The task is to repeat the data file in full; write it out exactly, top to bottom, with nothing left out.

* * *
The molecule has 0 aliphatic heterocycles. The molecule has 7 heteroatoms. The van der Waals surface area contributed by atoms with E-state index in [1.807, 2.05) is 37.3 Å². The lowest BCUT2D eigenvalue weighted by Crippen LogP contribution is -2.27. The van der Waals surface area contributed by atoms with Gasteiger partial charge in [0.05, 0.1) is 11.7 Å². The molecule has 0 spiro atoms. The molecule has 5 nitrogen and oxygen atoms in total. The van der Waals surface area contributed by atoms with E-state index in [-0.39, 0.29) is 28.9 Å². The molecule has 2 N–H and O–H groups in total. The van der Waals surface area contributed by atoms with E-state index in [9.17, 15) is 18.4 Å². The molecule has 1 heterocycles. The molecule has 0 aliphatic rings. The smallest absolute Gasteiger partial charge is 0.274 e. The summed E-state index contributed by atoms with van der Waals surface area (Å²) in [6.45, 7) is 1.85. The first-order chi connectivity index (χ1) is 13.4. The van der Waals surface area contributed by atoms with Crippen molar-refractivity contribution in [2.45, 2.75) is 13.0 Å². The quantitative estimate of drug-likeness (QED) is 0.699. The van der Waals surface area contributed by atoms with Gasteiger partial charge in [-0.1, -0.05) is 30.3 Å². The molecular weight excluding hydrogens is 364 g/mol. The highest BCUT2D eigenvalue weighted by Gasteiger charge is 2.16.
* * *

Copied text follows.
The molecule has 0 aliphatic heterocycles. The molecule has 7 heteroatoms. The van der Waals surface area contributed by atoms with E-state index in [1.807, 2.05) is 37.3 Å². The lowest BCUT2D eigenvalue weighted by Crippen LogP contribution is -2.27. The van der Waals surface area contributed by atoms with Gasteiger partial charge in [0.05, 0.1) is 11.7 Å². The molecule has 0 spiro atoms. The molecule has 5 nitrogen and oxygen atoms in total. The van der Waals surface area contributed by atoms with E-state index in [-0.39, 0.29) is 28.9 Å². The molecule has 2 N–H and O–H groups in total. The van der Waals surface area contributed by atoms with E-state index in [9.17, 15) is 18.4 Å². The molecule has 1 heterocycles. The molecule has 0 aliphatic rings. The smallest absolute Gasteiger partial charge is 0.274 e. The summed E-state index contributed by atoms with van der Waals surface area (Å²) in [6.45, 7) is 1.85. The first-order chi connectivity index (χ1) is 13.4. The van der Waals surface area contributed by atoms with Crippen molar-refractivity contribution in [2.45, 2.75) is 13.0 Å². The quantitative estimate of drug-likeness (QED) is 0.699. The van der Waals surface area contributed by atoms with Gasteiger partial charge in [-0.1, -0.05) is 30.3 Å². The molecular weight excluding hydrogens is 364 g/mol. The highest BCUT2D eigenvalue weighted by Gasteiger charge is 2.16.